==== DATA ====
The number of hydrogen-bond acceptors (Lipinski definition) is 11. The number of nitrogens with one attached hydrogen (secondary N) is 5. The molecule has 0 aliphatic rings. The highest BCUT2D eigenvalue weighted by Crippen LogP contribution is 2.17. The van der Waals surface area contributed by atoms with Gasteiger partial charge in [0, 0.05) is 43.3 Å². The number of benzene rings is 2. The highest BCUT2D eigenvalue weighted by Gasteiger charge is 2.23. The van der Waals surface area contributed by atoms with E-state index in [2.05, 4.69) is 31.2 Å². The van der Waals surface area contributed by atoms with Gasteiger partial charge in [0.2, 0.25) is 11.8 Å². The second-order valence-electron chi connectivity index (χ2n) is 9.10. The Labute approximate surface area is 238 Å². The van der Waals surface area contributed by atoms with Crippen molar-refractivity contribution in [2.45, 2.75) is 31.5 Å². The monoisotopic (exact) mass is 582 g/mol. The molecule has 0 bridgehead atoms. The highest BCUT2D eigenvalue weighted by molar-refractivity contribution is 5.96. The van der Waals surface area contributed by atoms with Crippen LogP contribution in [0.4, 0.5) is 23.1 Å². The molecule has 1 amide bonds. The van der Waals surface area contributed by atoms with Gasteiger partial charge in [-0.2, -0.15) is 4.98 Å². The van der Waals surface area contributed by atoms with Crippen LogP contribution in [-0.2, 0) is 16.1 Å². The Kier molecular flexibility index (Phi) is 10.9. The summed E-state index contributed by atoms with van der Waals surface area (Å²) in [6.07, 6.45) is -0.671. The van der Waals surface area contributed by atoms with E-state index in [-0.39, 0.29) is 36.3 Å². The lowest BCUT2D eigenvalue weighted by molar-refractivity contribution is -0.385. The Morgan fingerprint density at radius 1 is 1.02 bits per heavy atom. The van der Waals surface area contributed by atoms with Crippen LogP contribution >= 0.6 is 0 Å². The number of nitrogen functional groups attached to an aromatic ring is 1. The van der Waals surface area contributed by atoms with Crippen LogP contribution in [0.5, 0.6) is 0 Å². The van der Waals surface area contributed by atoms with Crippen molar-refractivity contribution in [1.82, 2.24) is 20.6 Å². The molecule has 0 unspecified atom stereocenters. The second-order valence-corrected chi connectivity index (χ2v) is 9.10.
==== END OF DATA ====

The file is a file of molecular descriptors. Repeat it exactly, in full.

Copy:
The number of hydrogen-bond acceptors (Lipinski definition) is 11. The number of nitrogens with one attached hydrogen (secondary N) is 5. The molecule has 0 aliphatic rings. The highest BCUT2D eigenvalue weighted by Crippen LogP contribution is 2.17. The van der Waals surface area contributed by atoms with Gasteiger partial charge in [0, 0.05) is 43.3 Å². The number of benzene rings is 2. The highest BCUT2D eigenvalue weighted by Gasteiger charge is 2.23. The van der Waals surface area contributed by atoms with E-state index in [2.05, 4.69) is 31.2 Å². The van der Waals surface area contributed by atoms with Gasteiger partial charge in [0.2, 0.25) is 11.8 Å². The second-order valence-electron chi connectivity index (χ2n) is 9.10. The Labute approximate surface area is 238 Å². The van der Waals surface area contributed by atoms with Crippen molar-refractivity contribution in [2.45, 2.75) is 31.5 Å². The monoisotopic (exact) mass is 582 g/mol. The molecule has 0 bridgehead atoms. The highest BCUT2D eigenvalue weighted by molar-refractivity contribution is 5.96. The van der Waals surface area contributed by atoms with Crippen LogP contribution in [0.4, 0.5) is 23.1 Å². The molecule has 1 amide bonds. The van der Waals surface area contributed by atoms with Gasteiger partial charge in [-0.2, -0.15) is 4.98 Å². The van der Waals surface area contributed by atoms with Crippen LogP contribution in [-0.2, 0) is 16.1 Å². The Kier molecular flexibility index (Phi) is 10.9. The summed E-state index contributed by atoms with van der Waals surface area (Å²) in [6.07, 6.45) is -0.671. The van der Waals surface area contributed by atoms with E-state index in [-0.39, 0.29) is 36.3 Å². The lowest BCUT2D eigenvalue weighted by molar-refractivity contribution is -0.385. The Morgan fingerprint density at radius 1 is 1.02 bits per heavy atom. The van der Waals surface area contributed by atoms with Crippen LogP contribution >= 0.6 is 0 Å². The number of nitrogen functional groups attached to an aromatic ring is 1. The van der Waals surface area contributed by atoms with Crippen LogP contribution in [0.5, 0.6) is 0 Å². The van der Waals surface area contributed by atoms with Crippen molar-refractivity contribution in [1.82, 2.24) is 20.6 Å². The molecule has 0 unspecified atom stereocenters. The second-order valence-corrected chi connectivity index (χ2v) is 9.10.